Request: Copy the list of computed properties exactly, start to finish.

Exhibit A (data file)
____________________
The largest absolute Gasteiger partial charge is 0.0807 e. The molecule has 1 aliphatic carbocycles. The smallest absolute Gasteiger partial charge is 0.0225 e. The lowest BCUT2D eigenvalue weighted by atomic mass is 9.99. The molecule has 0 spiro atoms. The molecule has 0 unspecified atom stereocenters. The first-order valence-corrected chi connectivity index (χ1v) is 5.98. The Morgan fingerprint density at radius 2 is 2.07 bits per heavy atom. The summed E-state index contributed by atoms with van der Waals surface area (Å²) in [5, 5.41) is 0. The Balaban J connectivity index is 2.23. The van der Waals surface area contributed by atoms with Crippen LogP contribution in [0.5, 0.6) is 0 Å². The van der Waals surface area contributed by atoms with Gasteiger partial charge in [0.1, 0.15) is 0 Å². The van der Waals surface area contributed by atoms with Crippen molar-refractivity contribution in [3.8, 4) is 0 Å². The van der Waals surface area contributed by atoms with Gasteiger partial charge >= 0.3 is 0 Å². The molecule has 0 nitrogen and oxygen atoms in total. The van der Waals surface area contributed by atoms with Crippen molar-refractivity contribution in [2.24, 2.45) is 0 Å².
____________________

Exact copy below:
The largest absolute Gasteiger partial charge is 0.0807 e. The molecule has 1 aliphatic carbocycles. The smallest absolute Gasteiger partial charge is 0.0225 e. The lowest BCUT2D eigenvalue weighted by atomic mass is 9.99. The molecule has 0 spiro atoms. The molecule has 0 unspecified atom stereocenters. The first-order valence-corrected chi connectivity index (χ1v) is 5.98. The Morgan fingerprint density at radius 2 is 2.07 bits per heavy atom. The summed E-state index contributed by atoms with van der Waals surface area (Å²) in [5, 5.41) is 0. The Balaban J connectivity index is 2.23. The van der Waals surface area contributed by atoms with Crippen LogP contribution in [0.5, 0.6) is 0 Å². The van der Waals surface area contributed by atoms with Gasteiger partial charge in [0.1, 0.15) is 0 Å². The van der Waals surface area contributed by atoms with Crippen molar-refractivity contribution in [3.8, 4) is 0 Å². The van der Waals surface area contributed by atoms with Gasteiger partial charge >= 0.3 is 0 Å². The molecule has 0 nitrogen and oxygen atoms in total. The van der Waals surface area contributed by atoms with Crippen molar-refractivity contribution in [2.24, 2.45) is 0 Å².